Norse Mythology – Review

This weekend I went to Chapters and decided to finally pick up Norse Mythology by Neil Gaiman. When I got home, I started to flip through it and I was immediately intrigued by the stories that Gaiman was telling. In this book, Gaiman tells the stories of Norse Mythology in a way that makes the book a quick and enjoyable read that is difficult to put down.

The description on the jacket says: “Neil Gaiman has long been inspired by ancient mythology in creating the fantastical realms of his fiction. Now he turns his attention back to the source, presenting a bravura rendition of the great northern tales.

In Norse Mythology, Gaiman stays true to the myths in envisioning the major Norse pantheon: Odin, the highest of the high, wise, daring, and cunning; Thor, Odin’s son, incredibly strong yet not the wisest of gods; and Loki—son of a giant—blood brother to Odin and a trickster and unsurpassable manipulator.

Gaiman fashions these primeval stories into a novelistic arc that begins with the genesis of the legendary nine worlds and delves into the exploits of deities, dwarfs, and giants. Once, when Thor’s hammer is stolen, Thor must disguise himself as a woman—difficult with his beard and huge appetite—to steal it back. More poignant is the tale in which the blood of Kvasir—the most sagacious of gods—is turned into a mead that infuses drinkers with poetry. The work culminates in Ragnarok, the twilight of the gods and rebirth of a new time and people.

Through Gaiman’s deft and witty prose emerge these gods with their fiercely competitive natures, their susceptibility to being duped and to duping others, and their tendency to let passion ignite their action, making these long-ago myths breathe pungent life again.

One of the things that I enjoyed about this book is that you don’t need to have any prior knowledge of Norse mythology to understand what’s going on. This book starts off by introducing the reader to Odin, Thor, and Loki. It goes on to tell the story of the creation of the nine worlds, how certain gods and goddesses came to exist, and how other key items in Norse mythology came to exist. The book ends with the story of Ragnarok, which includes a battle and the creation of a new world.

This book was a bit different from what I’m used to reading. It almost reminded me of something that could be required reading for a classics course in University because it covers the mythology from the beginning to the end. Fortunately, this book is a lot more readable than most things I had to read in University and it was easy to get through. Gaiman’s style of writing makes this book entertaining and difficult to put down and the relative shortness of the stories leads to the issue of wanting to read just one more story.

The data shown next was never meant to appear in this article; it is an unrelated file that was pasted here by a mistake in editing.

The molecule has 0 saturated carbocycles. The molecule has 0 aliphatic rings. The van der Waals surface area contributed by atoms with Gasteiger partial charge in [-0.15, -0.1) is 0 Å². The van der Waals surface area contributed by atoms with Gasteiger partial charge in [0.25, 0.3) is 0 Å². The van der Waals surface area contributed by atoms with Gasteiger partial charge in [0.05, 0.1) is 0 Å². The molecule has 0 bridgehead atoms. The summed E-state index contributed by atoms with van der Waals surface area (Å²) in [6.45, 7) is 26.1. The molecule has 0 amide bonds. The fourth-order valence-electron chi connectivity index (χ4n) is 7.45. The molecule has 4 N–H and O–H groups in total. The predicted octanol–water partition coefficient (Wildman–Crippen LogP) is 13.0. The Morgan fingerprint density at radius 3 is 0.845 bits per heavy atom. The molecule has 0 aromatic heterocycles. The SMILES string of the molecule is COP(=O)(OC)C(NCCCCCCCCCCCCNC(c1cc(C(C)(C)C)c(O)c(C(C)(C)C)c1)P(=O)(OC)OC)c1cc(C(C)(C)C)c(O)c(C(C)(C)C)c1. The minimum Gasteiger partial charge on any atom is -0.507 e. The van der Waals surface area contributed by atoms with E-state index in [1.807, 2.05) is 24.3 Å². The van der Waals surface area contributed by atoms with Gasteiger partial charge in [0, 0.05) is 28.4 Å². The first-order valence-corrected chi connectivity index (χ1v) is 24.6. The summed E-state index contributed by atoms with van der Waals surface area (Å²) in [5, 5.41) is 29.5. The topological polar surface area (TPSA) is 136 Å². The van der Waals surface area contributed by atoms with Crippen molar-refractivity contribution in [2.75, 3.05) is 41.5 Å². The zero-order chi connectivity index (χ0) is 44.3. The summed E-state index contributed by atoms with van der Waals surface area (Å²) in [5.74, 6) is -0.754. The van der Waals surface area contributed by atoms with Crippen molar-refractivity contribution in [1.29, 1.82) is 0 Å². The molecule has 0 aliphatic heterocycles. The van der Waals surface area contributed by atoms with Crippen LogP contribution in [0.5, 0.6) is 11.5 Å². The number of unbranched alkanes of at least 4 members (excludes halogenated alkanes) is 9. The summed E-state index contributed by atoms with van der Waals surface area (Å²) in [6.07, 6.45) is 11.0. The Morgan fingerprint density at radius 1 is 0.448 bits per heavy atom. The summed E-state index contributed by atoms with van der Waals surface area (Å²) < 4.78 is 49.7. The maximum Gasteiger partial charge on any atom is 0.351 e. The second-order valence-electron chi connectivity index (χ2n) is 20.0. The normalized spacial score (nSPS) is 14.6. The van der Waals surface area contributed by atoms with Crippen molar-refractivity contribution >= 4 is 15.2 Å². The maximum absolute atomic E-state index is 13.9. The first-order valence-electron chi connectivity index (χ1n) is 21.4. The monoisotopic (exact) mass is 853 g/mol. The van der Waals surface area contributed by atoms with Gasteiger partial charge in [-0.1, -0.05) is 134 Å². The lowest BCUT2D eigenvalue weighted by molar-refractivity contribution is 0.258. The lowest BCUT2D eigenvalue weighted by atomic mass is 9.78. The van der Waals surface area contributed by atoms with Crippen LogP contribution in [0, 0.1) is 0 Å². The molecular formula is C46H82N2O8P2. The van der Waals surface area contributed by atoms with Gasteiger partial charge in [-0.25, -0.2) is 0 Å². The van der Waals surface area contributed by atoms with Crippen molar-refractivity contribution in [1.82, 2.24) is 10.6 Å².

This book is a good introduction to Norse mythology and it provides the reader with enough information to allow them to go out and learn more about Norse mythology. It’s a good choice for anyone who is interested in mythology but doesn’t know where to start.

The other neat thing about reading these stories is that they provide insight into the origin or inspiration for other stories. Mythology has been around for a long time and a lot of the stories have been adapted into or inspired other stories. For example, American Gods by Neil Gaiman features characters from Norse mythology and Finrir Greyback from the Harry Potter universe comes from Norse mythology.

Overall, I really enjoyed this book. It didn’t take me very long to get through and each story left me wanting to read the next one. I liked that the book started with an introduction of some of the gods and that it seemed to continue in a chronological order. I also really liked that this book was an introduction to Norse mythology and that it explained things as it went along. Personally, I’m a fan of Loki and I appreciated his trickery and his schemes and I found the entire book to be entertaining and enjoyable. 

Rating: 4/5 Stars! 

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